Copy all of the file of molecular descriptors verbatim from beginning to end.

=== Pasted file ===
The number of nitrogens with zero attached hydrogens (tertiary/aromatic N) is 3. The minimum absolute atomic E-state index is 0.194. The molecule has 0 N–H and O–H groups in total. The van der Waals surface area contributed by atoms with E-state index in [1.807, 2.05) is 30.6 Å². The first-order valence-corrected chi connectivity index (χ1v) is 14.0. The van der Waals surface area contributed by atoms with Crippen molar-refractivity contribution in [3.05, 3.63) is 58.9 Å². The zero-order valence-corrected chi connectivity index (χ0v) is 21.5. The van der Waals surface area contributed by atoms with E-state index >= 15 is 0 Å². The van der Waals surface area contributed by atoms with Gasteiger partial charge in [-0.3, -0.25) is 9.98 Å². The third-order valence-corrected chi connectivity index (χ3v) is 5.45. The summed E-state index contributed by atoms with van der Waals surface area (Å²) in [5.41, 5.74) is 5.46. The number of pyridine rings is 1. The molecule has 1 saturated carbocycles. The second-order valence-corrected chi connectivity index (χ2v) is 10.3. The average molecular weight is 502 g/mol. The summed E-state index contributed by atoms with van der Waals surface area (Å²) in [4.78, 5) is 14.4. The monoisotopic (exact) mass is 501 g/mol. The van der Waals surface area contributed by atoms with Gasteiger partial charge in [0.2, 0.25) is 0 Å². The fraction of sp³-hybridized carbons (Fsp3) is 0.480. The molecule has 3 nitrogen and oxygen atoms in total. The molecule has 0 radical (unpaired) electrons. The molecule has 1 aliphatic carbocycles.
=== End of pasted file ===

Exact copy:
The number of nitrogens with zero attached hydrogens (tertiary/aromatic N) is 3. The minimum absolute atomic E-state index is 0.194. The molecule has 0 N–H and O–H groups in total. The van der Waals surface area contributed by atoms with E-state index in [1.807, 2.05) is 30.6 Å². The first-order valence-corrected chi connectivity index (χ1v) is 14.0. The van der Waals surface area contributed by atoms with Crippen molar-refractivity contribution in [3.05, 3.63) is 58.9 Å². The zero-order valence-corrected chi connectivity index (χ0v) is 21.5. The van der Waals surface area contributed by atoms with E-state index >= 15 is 0 Å². The van der Waals surface area contributed by atoms with Gasteiger partial charge in [-0.3, -0.25) is 9.98 Å². The third-order valence-corrected chi connectivity index (χ3v) is 5.45. The summed E-state index contributed by atoms with van der Waals surface area (Å²) in [5.41, 5.74) is 5.46. The number of pyridine rings is 1. The molecule has 1 saturated carbocycles. The second-order valence-corrected chi connectivity index (χ2v) is 10.3. The average molecular weight is 502 g/mol. The summed E-state index contributed by atoms with van der Waals surface area (Å²) in [4.78, 5) is 14.4. The monoisotopic (exact) mass is 501 g/mol. The van der Waals surface area contributed by atoms with Gasteiger partial charge in [0.2, 0.25) is 0 Å². The fraction of sp³-hybridized carbons (Fsp3) is 0.480. The molecule has 3 nitrogen and oxygen atoms in total. The molecule has 0 radical (unpaired) electrons. The molecule has 1 aliphatic carbocycles.